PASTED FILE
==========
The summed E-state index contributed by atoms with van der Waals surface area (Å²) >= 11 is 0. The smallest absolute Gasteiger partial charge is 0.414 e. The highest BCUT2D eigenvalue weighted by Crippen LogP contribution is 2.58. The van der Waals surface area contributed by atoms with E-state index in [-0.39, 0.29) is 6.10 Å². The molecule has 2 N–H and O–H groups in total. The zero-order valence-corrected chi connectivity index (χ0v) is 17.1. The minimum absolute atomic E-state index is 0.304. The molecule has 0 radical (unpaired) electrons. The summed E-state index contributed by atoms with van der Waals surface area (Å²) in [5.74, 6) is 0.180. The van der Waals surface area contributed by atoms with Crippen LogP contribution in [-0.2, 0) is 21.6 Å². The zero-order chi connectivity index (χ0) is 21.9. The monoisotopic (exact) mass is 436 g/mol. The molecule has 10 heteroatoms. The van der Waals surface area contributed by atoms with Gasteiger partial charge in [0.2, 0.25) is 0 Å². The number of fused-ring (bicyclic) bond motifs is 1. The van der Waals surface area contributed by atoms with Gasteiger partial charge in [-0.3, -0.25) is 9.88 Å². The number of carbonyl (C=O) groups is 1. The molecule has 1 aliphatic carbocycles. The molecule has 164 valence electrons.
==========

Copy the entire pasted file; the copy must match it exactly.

The summed E-state index contributed by atoms with van der Waals surface area (Å²) >= 11 is 0. The smallest absolute Gasteiger partial charge is 0.414 e. The highest BCUT2D eigenvalue weighted by Crippen LogP contribution is 2.58. The van der Waals surface area contributed by atoms with E-state index in [-0.39, 0.29) is 6.10 Å². The molecule has 2 N–H and O–H groups in total. The zero-order valence-corrected chi connectivity index (χ0v) is 17.1. The minimum absolute atomic E-state index is 0.304. The molecule has 0 radical (unpaired) electrons. The summed E-state index contributed by atoms with van der Waals surface area (Å²) in [5.74, 6) is 0.180. The van der Waals surface area contributed by atoms with Crippen LogP contribution in [-0.2, 0) is 21.6 Å². The zero-order chi connectivity index (χ0) is 21.9. The monoisotopic (exact) mass is 436 g/mol. The molecule has 10 heteroatoms. The van der Waals surface area contributed by atoms with Gasteiger partial charge in [0.2, 0.25) is 0 Å². The number of fused-ring (bicyclic) bond motifs is 1. The van der Waals surface area contributed by atoms with Gasteiger partial charge in [-0.3, -0.25) is 9.88 Å². The number of carbonyl (C=O) groups is 1. The molecule has 1 aliphatic carbocycles. The molecule has 164 valence electrons.